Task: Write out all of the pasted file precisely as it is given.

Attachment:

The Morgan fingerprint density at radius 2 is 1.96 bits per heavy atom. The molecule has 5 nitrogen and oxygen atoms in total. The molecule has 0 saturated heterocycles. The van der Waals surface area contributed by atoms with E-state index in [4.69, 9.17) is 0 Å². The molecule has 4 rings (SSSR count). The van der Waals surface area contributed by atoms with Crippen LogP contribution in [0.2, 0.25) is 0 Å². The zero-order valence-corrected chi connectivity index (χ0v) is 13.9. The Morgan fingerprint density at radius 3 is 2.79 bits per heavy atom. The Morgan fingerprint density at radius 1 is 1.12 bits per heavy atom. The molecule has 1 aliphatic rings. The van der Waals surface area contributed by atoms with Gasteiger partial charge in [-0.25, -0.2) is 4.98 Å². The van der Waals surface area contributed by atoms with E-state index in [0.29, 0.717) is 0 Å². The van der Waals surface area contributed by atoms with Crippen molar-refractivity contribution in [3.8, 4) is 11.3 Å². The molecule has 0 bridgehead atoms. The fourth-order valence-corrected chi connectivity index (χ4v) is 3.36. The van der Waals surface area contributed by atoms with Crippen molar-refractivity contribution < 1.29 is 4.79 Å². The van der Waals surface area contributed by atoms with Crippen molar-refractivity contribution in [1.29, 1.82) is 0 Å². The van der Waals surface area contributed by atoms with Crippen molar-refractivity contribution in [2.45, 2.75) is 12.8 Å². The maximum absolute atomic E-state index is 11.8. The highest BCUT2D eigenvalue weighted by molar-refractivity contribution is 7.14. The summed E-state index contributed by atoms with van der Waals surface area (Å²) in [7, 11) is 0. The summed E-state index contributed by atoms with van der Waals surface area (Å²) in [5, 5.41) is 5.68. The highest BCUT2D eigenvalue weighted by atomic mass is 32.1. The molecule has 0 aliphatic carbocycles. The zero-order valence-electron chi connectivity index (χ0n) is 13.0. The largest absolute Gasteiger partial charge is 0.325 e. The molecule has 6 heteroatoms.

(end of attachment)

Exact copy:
The Morgan fingerprint density at radius 2 is 1.96 bits per heavy atom. The molecule has 5 nitrogen and oxygen atoms in total. The molecule has 0 saturated heterocycles. The van der Waals surface area contributed by atoms with E-state index in [4.69, 9.17) is 0 Å². The molecule has 4 rings (SSSR count). The van der Waals surface area contributed by atoms with Crippen LogP contribution in [0.2, 0.25) is 0 Å². The zero-order valence-corrected chi connectivity index (χ0v) is 13.9. The Morgan fingerprint density at radius 3 is 2.79 bits per heavy atom. The Morgan fingerprint density at radius 1 is 1.12 bits per heavy atom. The molecule has 1 aliphatic rings. The van der Waals surface area contributed by atoms with Gasteiger partial charge in [-0.25, -0.2) is 4.98 Å². The van der Waals surface area contributed by atoms with E-state index in [0.29, 0.717) is 0 Å². The van der Waals surface area contributed by atoms with Crippen molar-refractivity contribution in [3.8, 4) is 11.3 Å². The molecule has 0 bridgehead atoms. The fourth-order valence-corrected chi connectivity index (χ4v) is 3.36. The van der Waals surface area contributed by atoms with Crippen molar-refractivity contribution < 1.29 is 4.79 Å². The van der Waals surface area contributed by atoms with Crippen molar-refractivity contribution in [1.29, 1.82) is 0 Å². The van der Waals surface area contributed by atoms with Crippen molar-refractivity contribution in [2.45, 2.75) is 12.8 Å². The maximum absolute atomic E-state index is 11.8. The highest BCUT2D eigenvalue weighted by molar-refractivity contribution is 7.14. The summed E-state index contributed by atoms with van der Waals surface area (Å²) in [7, 11) is 0. The summed E-state index contributed by atoms with van der Waals surface area (Å²) in [5, 5.41) is 5.68. The highest BCUT2D eigenvalue weighted by atomic mass is 32.1. The molecule has 0 aliphatic carbocycles. The zero-order valence-electron chi connectivity index (χ0n) is 13.0. The largest absolute Gasteiger partial charge is 0.325 e. The molecule has 6 heteroatoms.